Great insight and great post on TJ’s.
I used to be a Whole Foods fan and liked the products they carried, but it was always at the checkout that I questioned my loyalty when the aggregate amount I was paying for my groceries seemed outrageous. Until one day someone heard my complains and introduced me to TJ’s. I was completely surprised to find great organic products at amazing prices and most importantly product quality and freshness constant over time. With this in mind, I always asked myself why scaling up this amazing grocery concept seemed to be very slow in comparison to Whole Foods who had been able to do it much faster. In part the answer to my question is contained in this post as TJ’s operating model seems difficult to scale because there are significant supply chain constraints and food quality concerns that they have not been able overcome in the pursuit of rapid expansion. In all, it seems that TJ’s being a privately held company is more concerned about keeping its customers happy than delivering strong growth and returns for its shareholders.
I am an Uber fan 100% because it changed the way I commuted to and from places when traveling to emerging markets for work or pleasure (ie. Asia & South America). Traveling in taxis in certain developing countries can be a hassle for foreigners specifically because you always had to have the local currency to pay for the taxi, you are exposed to dishonest drivers that take you the longest way around to your destination, and frankly it sometimes felt unsafe. With Uber, transportation abroad is safe, simple, easy to access which is something that a couple of years ago was unavailable. This being said, I completely agree that they have a lot of regulatory challenges to overcome in their international expansion not to mention facing the power and lobbying of taxi syndicates that are present pretty much in every nation. It will be very interesting to see how they will face this issues going forward.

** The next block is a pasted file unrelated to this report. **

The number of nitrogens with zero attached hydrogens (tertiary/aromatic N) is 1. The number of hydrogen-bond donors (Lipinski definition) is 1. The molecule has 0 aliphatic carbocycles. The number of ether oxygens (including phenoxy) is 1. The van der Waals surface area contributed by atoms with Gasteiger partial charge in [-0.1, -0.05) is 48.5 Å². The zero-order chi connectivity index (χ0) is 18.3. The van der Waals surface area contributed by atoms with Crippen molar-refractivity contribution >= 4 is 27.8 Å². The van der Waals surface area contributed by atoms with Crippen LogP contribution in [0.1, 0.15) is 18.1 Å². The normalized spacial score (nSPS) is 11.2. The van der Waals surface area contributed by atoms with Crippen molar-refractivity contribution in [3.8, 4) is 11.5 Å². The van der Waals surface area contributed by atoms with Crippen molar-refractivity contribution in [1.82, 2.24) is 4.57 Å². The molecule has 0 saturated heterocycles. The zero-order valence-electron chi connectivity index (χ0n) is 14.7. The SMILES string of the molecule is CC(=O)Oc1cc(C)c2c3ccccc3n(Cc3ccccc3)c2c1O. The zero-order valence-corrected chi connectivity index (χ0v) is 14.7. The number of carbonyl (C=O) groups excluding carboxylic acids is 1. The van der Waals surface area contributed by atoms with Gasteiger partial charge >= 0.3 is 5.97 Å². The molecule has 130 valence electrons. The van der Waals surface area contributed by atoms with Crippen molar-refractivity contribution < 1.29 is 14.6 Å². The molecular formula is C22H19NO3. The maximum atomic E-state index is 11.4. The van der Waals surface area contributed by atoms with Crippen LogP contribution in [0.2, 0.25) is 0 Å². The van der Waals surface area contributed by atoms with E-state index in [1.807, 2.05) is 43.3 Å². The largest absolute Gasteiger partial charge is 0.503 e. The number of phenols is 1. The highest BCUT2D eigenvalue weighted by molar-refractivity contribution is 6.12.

Great Post and very interesting company to follow over the next couple of years.
From the post I completely understand and agree where the value for all stakeholders is coming from yet I am very concerned about the sustainability of this business model and the hefty margins it enjoys today going forward as the business continues to grow and other properties are developed. I am concerned basically because Wynn Resorts was founded in 2002 and has only developed 4 properties to date which makes me question two things (i) we have not seen the properties perform and remain attractive to guests for more than 15 years in some cases less (ii) if this business model can be replicated to scale given how capital intensive it is to participate in the whole development cycle (purchase real estate, build hotel, operate). I just hope Steve Wynn can deliver on the growth promise he has for the company in a similar way he delivered in the past with Mirage Resorts now MGM resorts.